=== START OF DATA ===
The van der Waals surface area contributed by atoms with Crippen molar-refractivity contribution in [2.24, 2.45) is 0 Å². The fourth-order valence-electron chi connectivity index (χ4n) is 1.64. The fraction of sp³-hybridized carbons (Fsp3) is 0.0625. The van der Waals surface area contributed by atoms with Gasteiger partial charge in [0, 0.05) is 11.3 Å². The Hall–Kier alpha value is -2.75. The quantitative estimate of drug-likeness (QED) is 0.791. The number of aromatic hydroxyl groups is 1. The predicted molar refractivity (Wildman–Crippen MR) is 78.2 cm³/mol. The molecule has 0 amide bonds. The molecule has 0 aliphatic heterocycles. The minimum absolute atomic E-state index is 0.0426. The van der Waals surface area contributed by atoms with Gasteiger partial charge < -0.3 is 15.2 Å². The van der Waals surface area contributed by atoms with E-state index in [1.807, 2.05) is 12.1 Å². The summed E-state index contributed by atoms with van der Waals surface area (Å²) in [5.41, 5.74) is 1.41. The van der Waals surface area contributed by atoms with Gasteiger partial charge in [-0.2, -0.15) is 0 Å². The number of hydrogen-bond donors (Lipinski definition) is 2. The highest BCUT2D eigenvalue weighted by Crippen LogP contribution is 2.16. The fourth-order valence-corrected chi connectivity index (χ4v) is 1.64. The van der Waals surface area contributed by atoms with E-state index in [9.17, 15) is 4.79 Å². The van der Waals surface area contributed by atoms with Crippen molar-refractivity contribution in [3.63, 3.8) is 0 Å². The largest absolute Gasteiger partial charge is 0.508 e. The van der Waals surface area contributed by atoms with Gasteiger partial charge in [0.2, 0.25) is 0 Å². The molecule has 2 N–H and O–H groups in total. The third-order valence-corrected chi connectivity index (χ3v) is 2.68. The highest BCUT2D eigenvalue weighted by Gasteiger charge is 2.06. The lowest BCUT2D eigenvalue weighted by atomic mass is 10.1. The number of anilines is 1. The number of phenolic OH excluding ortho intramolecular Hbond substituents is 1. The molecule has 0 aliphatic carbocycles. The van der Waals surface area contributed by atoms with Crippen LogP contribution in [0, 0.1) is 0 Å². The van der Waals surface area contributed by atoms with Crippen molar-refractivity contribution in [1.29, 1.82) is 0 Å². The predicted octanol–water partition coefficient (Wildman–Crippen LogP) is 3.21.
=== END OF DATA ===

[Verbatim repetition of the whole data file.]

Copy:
The van der Waals surface area contributed by atoms with Crippen molar-refractivity contribution in [2.24, 2.45) is 0 Å². The fourth-order valence-electron chi connectivity index (χ4n) is 1.64. The fraction of sp³-hybridized carbons (Fsp3) is 0.0625. The van der Waals surface area contributed by atoms with Gasteiger partial charge in [0, 0.05) is 11.3 Å². The Hall–Kier alpha value is -2.75. The quantitative estimate of drug-likeness (QED) is 0.791. The number of aromatic hydroxyl groups is 1. The predicted molar refractivity (Wildman–Crippen MR) is 78.2 cm³/mol. The molecule has 0 amide bonds. The molecule has 0 aliphatic heterocycles. The minimum absolute atomic E-state index is 0.0426. The van der Waals surface area contributed by atoms with Gasteiger partial charge < -0.3 is 15.2 Å². The van der Waals surface area contributed by atoms with E-state index in [1.807, 2.05) is 12.1 Å². The summed E-state index contributed by atoms with van der Waals surface area (Å²) in [5.41, 5.74) is 1.41. The van der Waals surface area contributed by atoms with Gasteiger partial charge in [-0.2, -0.15) is 0 Å². The number of hydrogen-bond donors (Lipinski definition) is 2. The highest BCUT2D eigenvalue weighted by Crippen LogP contribution is 2.16. The fourth-order valence-corrected chi connectivity index (χ4v) is 1.64. The van der Waals surface area contributed by atoms with E-state index in [9.17, 15) is 4.79 Å². The van der Waals surface area contributed by atoms with Crippen molar-refractivity contribution in [3.63, 3.8) is 0 Å². The largest absolute Gasteiger partial charge is 0.508 e. The van der Waals surface area contributed by atoms with Gasteiger partial charge in [0.2, 0.25) is 0 Å². The molecule has 2 N–H and O–H groups in total. The third-order valence-corrected chi connectivity index (χ3v) is 2.68. The highest BCUT2D eigenvalue weighted by Gasteiger charge is 2.06. The lowest BCUT2D eigenvalue weighted by atomic mass is 10.1. The number of anilines is 1. The number of phenolic OH excluding ortho intramolecular Hbond substituents is 1. The molecule has 0 aliphatic carbocycles. The van der Waals surface area contributed by atoms with Crippen LogP contribution in [0, 0.1) is 0 Å². The van der Waals surface area contributed by atoms with Crippen molar-refractivity contribution in [1.29, 1.82) is 0 Å². The predicted octanol–water partition coefficient (Wildman–Crippen LogP) is 3.21.